Many studies included measures of intestinal development to assess the effect of PHFWD (e.g., [14, 28, 37, 52, 59]). According to the QA, several records indicated a negative effect (numerically lower values) of PHFWD on duodenal, jejunal and ileal length, but no long-term effect was found. Villus height at week 1 or 2 of age was lower in some studies after PHFWD compared to immediately fed chickens, whereas lower crypt depths were mainly found for jejunum in the first weeks of life. However, some positive effects (higher values) of PHFWD on intestinal development were also observed and several studies failed to indicate any effect. It has been suggested that PHFWD can be more influential in the development of certain intestinal segments. Geyra et al. [28] and Uni et al. [33] observed delayed development in the duodenum and jejunum after PHFWD, but not in the ileum. The QA also points in this direction, with most significant effects found in the jejunum.

Besides the variables analysed in the QA, other variables related to intestinal development, such as crypt size, villus/crypt ratio, crypt proliferation, villus area and the rate of enterocyte migration [28], mucosal enzyme activity [33], goblet cell development [73], and mucosal aspects [62] have been investigated in relation to PHFWD. Unfortunately, insufficient records were available to include these in the QA.

It can be concluded that the effects of PHFWD on intestinal development appear to be transient. This does not mean that secondary effects (resulting from impaired digestion or absorption capabilities, e.g., impaired body weight gain) can not be long-lasting.

Hormones and plasma glucose.

Results for plasma corticosterone levels in fasted chickens, immediately prior to the onset of post-hatch feeding, or immediately after feeding, are inconclusive [40, 67, 68, 88]. No long-term effects on plasma corticosterone concentration were found [40]. Plasma corticosterone concentrations are often measured as an indicator of stress and thus potential welfare problems. However, since corticosterone is also involved in the regulation of metabolism (blood glucose levels) and may respond to fasting (e.g., [85]), caution is advised when indicating that elevated plasma corticosterone levels associated with post-hatch food deprivation may be indicative of reduced welfare, though fasting itself is regarded as a stressor.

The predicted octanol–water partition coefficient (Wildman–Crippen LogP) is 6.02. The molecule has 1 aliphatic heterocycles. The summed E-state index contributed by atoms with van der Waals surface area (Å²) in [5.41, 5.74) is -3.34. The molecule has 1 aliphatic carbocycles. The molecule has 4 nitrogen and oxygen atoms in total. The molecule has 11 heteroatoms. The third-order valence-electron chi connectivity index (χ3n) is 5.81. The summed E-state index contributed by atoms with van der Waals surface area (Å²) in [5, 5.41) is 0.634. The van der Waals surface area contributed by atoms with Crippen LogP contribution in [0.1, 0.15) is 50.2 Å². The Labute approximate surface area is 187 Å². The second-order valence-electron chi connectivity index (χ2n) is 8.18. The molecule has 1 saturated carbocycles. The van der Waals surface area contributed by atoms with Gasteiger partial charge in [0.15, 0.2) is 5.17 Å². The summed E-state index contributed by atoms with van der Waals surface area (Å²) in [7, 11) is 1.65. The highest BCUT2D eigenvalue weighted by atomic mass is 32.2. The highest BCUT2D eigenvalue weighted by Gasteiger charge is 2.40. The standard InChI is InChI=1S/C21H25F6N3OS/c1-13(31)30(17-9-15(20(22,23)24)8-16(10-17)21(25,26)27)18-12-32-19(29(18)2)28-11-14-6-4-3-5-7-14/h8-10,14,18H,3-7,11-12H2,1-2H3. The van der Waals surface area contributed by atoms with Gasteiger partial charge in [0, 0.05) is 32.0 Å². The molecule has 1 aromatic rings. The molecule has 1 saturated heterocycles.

QA showed that plasma T3 (tri-iodothyronine) levels were lower during the period of food deprivation compared to early fed chicks, and T3 increased after feeding to similar levels as in early-fed control chickens [1, 68, 89]. Lower T3 values indicate a lower metabolic rate in fasting birds [1]. Plasma T4 was measured in only one study where no effect of PHFWD was reported [68].

Plasma glucose has been measured as an indicator of energy homeostasis, sometimes together with e.g., lactate [67, 68], protein or triglyceride levels [16]. The QA suggested that after 24 hours PHFWD plasma glucose levels were lower during the first two weeks of life compared to 0 hours PHFWD [16, 67, 68]. This may indicate a physiological need for energy, but it is questionable whether or not this will remain so for two weeks. Alternatively, 24 hours of PHFWD may have triggered a glucose holding mechanism, reflected in a lowering of the plasma concentration, that is maintained for two weeks after feed provision.

Immunology related variables.

Several studies examined effects of PHFWD on (the development of) the immune system and the chickens’ ability to respond to challenges [27, 32, 35, 41, 44, 61, 72, 9093]. However, insufficient records were available to facilitate the performance of a MA or QA on the variety of immunological variables. Two studies on GALT development suggest potential susceptibility to environmental pathogens of chickens with delayed access to food [27, 61].

Few studies have examined the responses to vaccines or disease model challenges, such as a coccidiosis vaccine challenge [27], a non-infectious lung challenge [44], an IBDV vaccine [41], Newcastle Disease vaccination [92], and a Clostridium perfringens challenge [35]. These studies indicate that PHFWD appears to have adverse consequences for the immune response to infectious disease challenges later in life [35, 41, 44, 94].

Effects of PHFWD in relation to genetic selection.